Information on identifying editions is from Richard Walker’s “Roald Dahl – A Guide to Collecting His First Editions”.
- Full title: Walt Disney: The Gremlins – A Royal Air Force Story by Flight Lieutenant Roald Dahl
- Illustrated by: Disney Studios (aka Bill Justice, not credited)
- First editions:
- Random House, 1943, USA.
- To identify: Used a standard single statement (‘First edition’ under the copyright information) and published with a jacket priced at $1.00
- Collins, 1944?, UK.
- To identify: Used a standard single statement (copyright statement with date below, no later dates or printing statements indicated) and published without a price or jacket.
- Ayres & James Sidney, 1994?, Australia.
- To identify: Used a standard single statement and published with a price of 4/6
- Random House, 1943, USA.
- Previewed in:
- Mentioned in:
- 2006 reprint includes:
- Introduction by Leonard Maltin, “The Gremlins Got ‘Em: How Walt Disney and Roald Dahl didn’t get to make a movie together”
- Buy this book:
The Gremlins was Dahl’s very first book for children. The story was originally intended for production as an animated film by Walt Disney, but the film was dropped before it was completed. Disney did, however, still publish the book that had been created as a tie-in with the movie’s release. Only around 50,000 copies were printed worldwide, therefore copies of it are extremely rare.
In 2006, Dark Horse Comics were able to secure the rights to The Gremlins from Disney to reprint the book. They also released a line of figurines and a sequel series of comic books. You can read more information about the revival here.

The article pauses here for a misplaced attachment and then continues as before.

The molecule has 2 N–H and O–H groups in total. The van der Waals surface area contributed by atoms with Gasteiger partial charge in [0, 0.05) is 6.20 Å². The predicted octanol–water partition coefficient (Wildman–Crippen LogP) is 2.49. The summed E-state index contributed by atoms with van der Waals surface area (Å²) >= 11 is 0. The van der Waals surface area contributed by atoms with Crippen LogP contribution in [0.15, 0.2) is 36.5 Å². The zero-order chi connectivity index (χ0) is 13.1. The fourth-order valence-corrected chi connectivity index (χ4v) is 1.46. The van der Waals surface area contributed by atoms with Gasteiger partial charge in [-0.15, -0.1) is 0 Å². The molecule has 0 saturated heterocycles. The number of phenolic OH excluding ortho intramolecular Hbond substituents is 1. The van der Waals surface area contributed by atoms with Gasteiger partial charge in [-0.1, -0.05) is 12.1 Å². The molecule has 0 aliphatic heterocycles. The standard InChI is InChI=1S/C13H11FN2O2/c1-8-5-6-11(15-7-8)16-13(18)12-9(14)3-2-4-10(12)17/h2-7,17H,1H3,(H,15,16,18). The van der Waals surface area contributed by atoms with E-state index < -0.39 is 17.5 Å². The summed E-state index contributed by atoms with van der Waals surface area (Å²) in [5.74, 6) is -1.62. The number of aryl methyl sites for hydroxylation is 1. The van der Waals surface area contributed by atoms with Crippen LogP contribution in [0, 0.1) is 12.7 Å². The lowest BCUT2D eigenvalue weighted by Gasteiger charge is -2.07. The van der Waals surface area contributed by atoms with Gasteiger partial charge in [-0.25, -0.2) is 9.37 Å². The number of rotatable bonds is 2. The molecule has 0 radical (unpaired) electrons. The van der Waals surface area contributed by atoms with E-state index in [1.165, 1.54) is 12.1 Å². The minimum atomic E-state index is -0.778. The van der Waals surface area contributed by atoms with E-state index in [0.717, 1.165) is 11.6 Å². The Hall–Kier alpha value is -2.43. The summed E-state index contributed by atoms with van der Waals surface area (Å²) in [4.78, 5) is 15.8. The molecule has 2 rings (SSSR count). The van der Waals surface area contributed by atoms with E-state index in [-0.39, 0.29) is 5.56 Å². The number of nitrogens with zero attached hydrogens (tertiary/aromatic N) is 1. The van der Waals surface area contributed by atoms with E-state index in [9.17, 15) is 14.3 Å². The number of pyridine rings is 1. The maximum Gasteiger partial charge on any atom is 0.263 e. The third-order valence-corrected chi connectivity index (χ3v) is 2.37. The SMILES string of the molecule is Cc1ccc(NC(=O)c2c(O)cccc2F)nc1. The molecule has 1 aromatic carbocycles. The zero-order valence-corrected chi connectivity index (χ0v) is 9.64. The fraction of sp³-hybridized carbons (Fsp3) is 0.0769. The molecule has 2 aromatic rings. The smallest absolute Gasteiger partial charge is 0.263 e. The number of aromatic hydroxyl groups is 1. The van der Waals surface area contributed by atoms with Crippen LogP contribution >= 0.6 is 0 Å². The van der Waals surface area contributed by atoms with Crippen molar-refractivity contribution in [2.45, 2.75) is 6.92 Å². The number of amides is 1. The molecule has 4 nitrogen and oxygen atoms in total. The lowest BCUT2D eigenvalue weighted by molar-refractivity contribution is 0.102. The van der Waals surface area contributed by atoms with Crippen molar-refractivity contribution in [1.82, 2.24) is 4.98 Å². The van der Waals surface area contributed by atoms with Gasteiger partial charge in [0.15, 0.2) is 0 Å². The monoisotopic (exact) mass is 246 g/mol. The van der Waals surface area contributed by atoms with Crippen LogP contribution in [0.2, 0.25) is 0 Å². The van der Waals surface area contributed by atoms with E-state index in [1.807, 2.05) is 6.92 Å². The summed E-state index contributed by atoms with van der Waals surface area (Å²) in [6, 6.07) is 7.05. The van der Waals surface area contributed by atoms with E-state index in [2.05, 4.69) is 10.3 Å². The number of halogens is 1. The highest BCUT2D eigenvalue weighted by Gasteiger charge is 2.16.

During pre-production for the film, Disney was contacted by another RAF pilot, Douglas Bisgood, who claimed that Dahl had taken most of the Gremlin terminology from him without his permission. The two had met during Dahl’s journey to the US and had swapped stories of Gremlins onboard the ship. Bisgood claimed that “The names of Fifinella, Widget and Flippertygibbet are my own private property.” (Bisgood’s mother had gone by the nickname Fifinella within her family.) Rather than monetary compensation, Bisgood was keen to be credited in the film. Dahl and Disney tried to placate him by pointing out that all proceeds were being donated to the RAF Benevolent Fund, and in the end the film was never made anyway so Bisgood let the matter drop.
You can learn more about this issue and read some of the correspondence involved over at Mouseplanet.
- Elsewhere on the web:
- Blog post with lots of research from Wade Sampson at Mouseplanet
- Theory that Dahl was working as a British Secret Service spy when he wrote the story
- Falling Hare (watch online) and Russian Rhapsody (watch online), two Warner Bros. cartoons featuring the Gremlins. (Disney asked them not to use “gremlins” in the titles.)
The Gremlins characters were extremely popular and featured in this 1943 advertisement for Life Savers candy:
GREMLIN CHASERS. You’ve heard of the Gremlins… pesky little troublemakers that hang around air fields… army camps… ports of call… and battle stations. One good antidote for Gremlins is LIFE SAVERS… they cheer a fellow up when the Gremlins get him down. Maybe that’s why our armed forces are ordering so many of them… so … if you have trouble getting some favorite flavor… blame it on the Gremlins.
The Walt Disney Company published several sequels in comic book form. These page are from a 1987 reprint by Gladstone Publishing Ltd. (Thank you to Marvin Winitz for tracking these down for me!)
In 2008, Dark Horse released a three-issue comic book series written by publisher Mike Richardson that took place in the modern world rather than World War II. (Issue 1|Issue 2|Issue 3) These were collected into a hardcover volume in 2015. You can read more these comic books here.